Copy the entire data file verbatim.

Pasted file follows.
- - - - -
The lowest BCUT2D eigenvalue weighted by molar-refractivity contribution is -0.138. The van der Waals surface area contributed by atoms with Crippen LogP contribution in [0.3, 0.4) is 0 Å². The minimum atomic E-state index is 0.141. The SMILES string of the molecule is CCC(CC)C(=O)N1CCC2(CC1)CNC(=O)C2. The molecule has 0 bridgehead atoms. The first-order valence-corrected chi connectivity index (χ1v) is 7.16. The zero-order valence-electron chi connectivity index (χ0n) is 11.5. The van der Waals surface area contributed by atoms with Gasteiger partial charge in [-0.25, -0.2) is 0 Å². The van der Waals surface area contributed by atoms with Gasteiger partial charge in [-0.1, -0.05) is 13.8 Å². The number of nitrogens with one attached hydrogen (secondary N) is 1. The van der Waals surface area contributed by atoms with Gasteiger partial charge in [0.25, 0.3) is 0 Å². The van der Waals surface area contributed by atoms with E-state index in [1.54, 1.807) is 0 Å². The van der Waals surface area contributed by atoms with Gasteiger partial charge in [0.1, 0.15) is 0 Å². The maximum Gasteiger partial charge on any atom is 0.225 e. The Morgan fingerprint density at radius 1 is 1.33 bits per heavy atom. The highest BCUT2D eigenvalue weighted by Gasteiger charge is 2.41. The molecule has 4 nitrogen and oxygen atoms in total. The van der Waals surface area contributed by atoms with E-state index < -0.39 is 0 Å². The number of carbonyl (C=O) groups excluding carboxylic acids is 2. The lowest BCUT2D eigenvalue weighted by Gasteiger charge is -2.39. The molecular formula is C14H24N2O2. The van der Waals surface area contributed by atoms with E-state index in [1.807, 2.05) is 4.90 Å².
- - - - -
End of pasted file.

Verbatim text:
The lowest BCUT2D eigenvalue weighted by molar-refractivity contribution is -0.138. The van der Waals surface area contributed by atoms with Crippen LogP contribution in [0.3, 0.4) is 0 Å². The minimum atomic E-state index is 0.141. The SMILES string of the molecule is CCC(CC)C(=O)N1CCC2(CC1)CNC(=O)C2. The molecule has 0 bridgehead atoms. The first-order valence-corrected chi connectivity index (χ1v) is 7.16. The zero-order valence-electron chi connectivity index (χ0n) is 11.5. The van der Waals surface area contributed by atoms with Gasteiger partial charge in [-0.25, -0.2) is 0 Å². The van der Waals surface area contributed by atoms with Gasteiger partial charge in [-0.1, -0.05) is 13.8 Å². The number of nitrogens with one attached hydrogen (secondary N) is 1. The van der Waals surface area contributed by atoms with Gasteiger partial charge in [0.25, 0.3) is 0 Å². The van der Waals surface area contributed by atoms with E-state index in [1.54, 1.807) is 0 Å². The van der Waals surface area contributed by atoms with Gasteiger partial charge in [0.1, 0.15) is 0 Å². The maximum Gasteiger partial charge on any atom is 0.225 e. The Morgan fingerprint density at radius 1 is 1.33 bits per heavy atom. The highest BCUT2D eigenvalue weighted by Gasteiger charge is 2.41. The molecule has 4 nitrogen and oxygen atoms in total. The van der Waals surface area contributed by atoms with E-state index < -0.39 is 0 Å². The number of carbonyl (C=O) groups excluding carboxylic acids is 2. The lowest BCUT2D eigenvalue weighted by Gasteiger charge is -2.39. The molecular formula is C14H24N2O2. The van der Waals surface area contributed by atoms with E-state index in [1.807, 2.05) is 4.90 Å².